- People actually thought Phelps would race side by side with a Great White? 😂 #givemeabreak 6 hours ago
- Assumes 0-1 count from injured player and hits a 3 run bomb. Can't make that stuff up for the Orioles pitching staff this year. 1 day ago
- As the song goes, "welcome to my house." #orioles #birdland #mybmore @ Oriole Park at Camden Yards instagram.com/p/BW3W80wB5Vz/ 1 day ago
- Lady in the hallway at work yelling at her husband for eating a potato chip. 😂 2 days ago
- How sweep it is! #orioles #birdland #ilikeourguys 3 days ago
- Garden chic. #flamingos #socks instagram.com/p/BWyjZVhhvJY/ 3 days ago
- Gosh, it's fun to watch these guys light up someone's bullpen. #orioles 4 days ago
a collection of random thoughts and ideas from me, her, and sometimes us
the last four days: everyone
August 3, 2015Posted by on
BBA: Last Wednesday, we were doing pretty well and anticipated having some good news so were taking a few days to be happy with normal. On Wednesday, July 29, we had anticipated a Friday discharge, and BBA being home for the weekend. On Thursday morning, his blood sugar dropped again (after just over three hours of not eating). That was a signal to endocrine of some potentially life-threatening issues if he does not eat in a specific period of time. As such, they would (obviously) not sign off on his discharge. They restarted the insulin medication to give his pancreas a bit of a break. On Saturday night, they conducted a six hour fast for him to see how long he could go without eating before his blood sugar dropped. He had to make it the full six hours in order to be discharged on Sunday. He made it five hours . . .
The insulin medication was increased on Sunday and they will restart the six hour fast tonight. If he makes it, we can discuss discharge tomorrow.
With all of this, we have been doing discharge planning. John’s Hopkins is amazing. The staff are supportive, they provide comprehensive resources (both tangible and people), and they think of everything. BBA will come home on seven medications (and one emergency medication, so eight, really) two of which are administered by needle, four which are twice a day, and three that cannot be mixed together when put in his formula. Our NICU team has spent much time walking us through administration of the medications, practicing giving the shots, and talking through the use of the emergency medication. We have been assigned a case manager just for our pharmacy needs. Home nursing will be working with us and coming to the house every three days to check on him.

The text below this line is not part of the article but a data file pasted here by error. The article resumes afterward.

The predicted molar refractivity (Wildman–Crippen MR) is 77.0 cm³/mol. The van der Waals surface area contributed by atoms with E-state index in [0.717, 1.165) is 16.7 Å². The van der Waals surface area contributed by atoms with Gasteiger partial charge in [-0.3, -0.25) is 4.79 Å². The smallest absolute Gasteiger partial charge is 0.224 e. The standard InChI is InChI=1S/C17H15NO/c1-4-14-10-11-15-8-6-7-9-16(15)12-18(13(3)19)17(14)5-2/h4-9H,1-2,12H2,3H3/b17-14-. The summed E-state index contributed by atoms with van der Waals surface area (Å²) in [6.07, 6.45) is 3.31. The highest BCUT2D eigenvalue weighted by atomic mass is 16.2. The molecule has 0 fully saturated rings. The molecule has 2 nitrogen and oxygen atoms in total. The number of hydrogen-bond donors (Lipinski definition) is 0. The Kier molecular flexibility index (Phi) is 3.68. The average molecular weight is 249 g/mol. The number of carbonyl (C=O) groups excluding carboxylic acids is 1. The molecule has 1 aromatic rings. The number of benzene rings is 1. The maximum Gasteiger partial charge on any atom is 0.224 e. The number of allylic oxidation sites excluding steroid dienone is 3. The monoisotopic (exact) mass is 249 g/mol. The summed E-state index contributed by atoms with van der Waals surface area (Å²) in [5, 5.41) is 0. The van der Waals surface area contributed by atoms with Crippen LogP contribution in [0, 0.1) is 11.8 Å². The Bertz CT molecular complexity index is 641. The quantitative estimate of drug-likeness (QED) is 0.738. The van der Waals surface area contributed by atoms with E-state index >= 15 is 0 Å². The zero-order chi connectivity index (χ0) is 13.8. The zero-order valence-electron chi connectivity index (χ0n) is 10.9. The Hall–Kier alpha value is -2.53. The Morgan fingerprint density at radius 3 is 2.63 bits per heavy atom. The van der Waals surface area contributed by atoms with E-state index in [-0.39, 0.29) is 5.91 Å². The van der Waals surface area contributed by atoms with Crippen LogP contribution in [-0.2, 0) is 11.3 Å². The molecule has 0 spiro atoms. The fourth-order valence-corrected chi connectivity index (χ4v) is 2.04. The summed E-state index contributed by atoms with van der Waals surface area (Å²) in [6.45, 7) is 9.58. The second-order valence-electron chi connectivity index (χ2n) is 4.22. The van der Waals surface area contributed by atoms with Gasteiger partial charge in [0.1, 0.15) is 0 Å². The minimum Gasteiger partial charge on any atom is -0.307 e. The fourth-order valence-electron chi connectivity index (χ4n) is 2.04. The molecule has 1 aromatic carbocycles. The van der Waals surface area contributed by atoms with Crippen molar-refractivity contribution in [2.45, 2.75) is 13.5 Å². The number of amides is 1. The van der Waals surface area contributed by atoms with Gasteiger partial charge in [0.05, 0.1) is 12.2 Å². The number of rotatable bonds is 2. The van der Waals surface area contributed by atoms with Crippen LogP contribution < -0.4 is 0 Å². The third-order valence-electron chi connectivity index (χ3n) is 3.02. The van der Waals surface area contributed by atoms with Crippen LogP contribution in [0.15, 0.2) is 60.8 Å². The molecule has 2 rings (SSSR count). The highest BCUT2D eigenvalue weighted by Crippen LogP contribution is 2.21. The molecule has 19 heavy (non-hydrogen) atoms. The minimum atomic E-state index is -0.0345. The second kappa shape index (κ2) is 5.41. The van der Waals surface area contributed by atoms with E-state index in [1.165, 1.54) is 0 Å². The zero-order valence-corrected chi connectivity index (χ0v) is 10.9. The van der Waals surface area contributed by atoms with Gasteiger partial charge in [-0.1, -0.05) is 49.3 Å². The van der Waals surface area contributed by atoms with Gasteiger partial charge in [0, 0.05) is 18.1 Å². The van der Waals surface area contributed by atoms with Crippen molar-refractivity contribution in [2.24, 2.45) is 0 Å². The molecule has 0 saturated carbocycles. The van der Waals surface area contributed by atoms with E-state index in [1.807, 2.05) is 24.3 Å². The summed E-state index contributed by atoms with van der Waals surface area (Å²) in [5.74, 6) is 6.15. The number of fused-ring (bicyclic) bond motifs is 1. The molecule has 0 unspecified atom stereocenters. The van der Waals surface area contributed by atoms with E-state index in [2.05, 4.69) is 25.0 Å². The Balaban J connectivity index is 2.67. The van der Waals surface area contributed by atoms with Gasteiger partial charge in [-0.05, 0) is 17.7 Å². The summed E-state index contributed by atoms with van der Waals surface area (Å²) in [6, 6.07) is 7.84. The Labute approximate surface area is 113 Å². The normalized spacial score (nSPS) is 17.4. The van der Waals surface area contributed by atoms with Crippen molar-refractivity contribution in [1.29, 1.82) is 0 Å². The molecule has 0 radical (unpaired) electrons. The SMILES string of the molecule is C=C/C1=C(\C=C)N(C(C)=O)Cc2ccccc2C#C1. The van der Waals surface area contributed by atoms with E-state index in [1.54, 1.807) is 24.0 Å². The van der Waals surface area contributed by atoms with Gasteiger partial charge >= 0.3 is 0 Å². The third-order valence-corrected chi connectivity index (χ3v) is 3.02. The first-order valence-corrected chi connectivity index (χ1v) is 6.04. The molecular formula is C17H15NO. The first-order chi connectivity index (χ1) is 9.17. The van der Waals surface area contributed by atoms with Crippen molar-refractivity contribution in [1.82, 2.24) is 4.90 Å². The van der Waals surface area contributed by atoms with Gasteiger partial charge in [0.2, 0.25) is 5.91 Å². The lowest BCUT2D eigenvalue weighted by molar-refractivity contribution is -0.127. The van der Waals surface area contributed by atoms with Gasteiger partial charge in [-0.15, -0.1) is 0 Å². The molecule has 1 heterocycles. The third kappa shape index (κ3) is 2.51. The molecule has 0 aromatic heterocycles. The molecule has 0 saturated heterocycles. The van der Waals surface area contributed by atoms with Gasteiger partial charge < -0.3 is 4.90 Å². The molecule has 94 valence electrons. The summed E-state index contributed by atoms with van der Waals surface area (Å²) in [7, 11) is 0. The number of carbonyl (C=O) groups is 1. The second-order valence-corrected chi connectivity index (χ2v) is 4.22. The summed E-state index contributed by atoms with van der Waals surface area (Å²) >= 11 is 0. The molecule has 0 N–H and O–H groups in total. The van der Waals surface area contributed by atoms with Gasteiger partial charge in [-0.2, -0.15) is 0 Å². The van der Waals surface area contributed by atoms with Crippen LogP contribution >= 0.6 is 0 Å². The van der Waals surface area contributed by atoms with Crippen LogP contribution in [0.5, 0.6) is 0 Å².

Once he comes home, the fun does not end! We will be meeting with the pediatrician once a week (John’s Hopkins LOVES our pediatrician practice which is a huge win to not have to go into the city every week). He will need bi-weekly blood draws as long as he remains on the blood thinner; monthly visits with endocrine; and consistent follow-up with neurology, cardiology, hematology, endocrinology and frequent repeat testing. We are anticipating honorary medical and pharmacy degrees once we are through this.
We will post an update early tomorrow if he made it through the fast.
BBB: he has been doing really well. He continues to eat and sleep well, consuming more quantity each feed. He has been awake much more during the day and has amazing head control for a one month old. He wants to look around (possibly to see where @littlepund is and what she might be planning to do to him next). He loves noise (a win when there is a two year old around). We tried a bath again; he did not enjoy it as much as the first one, but we will continue to work on it.
@littlepund: she has been having a ball helping with the baby and can finally say both of their names. She has stopped trying to pull BBB’s feet off, but is still working on giving gentle hugs. And she keeps wanting to steal his pacifier. A work in progress really. She is great though.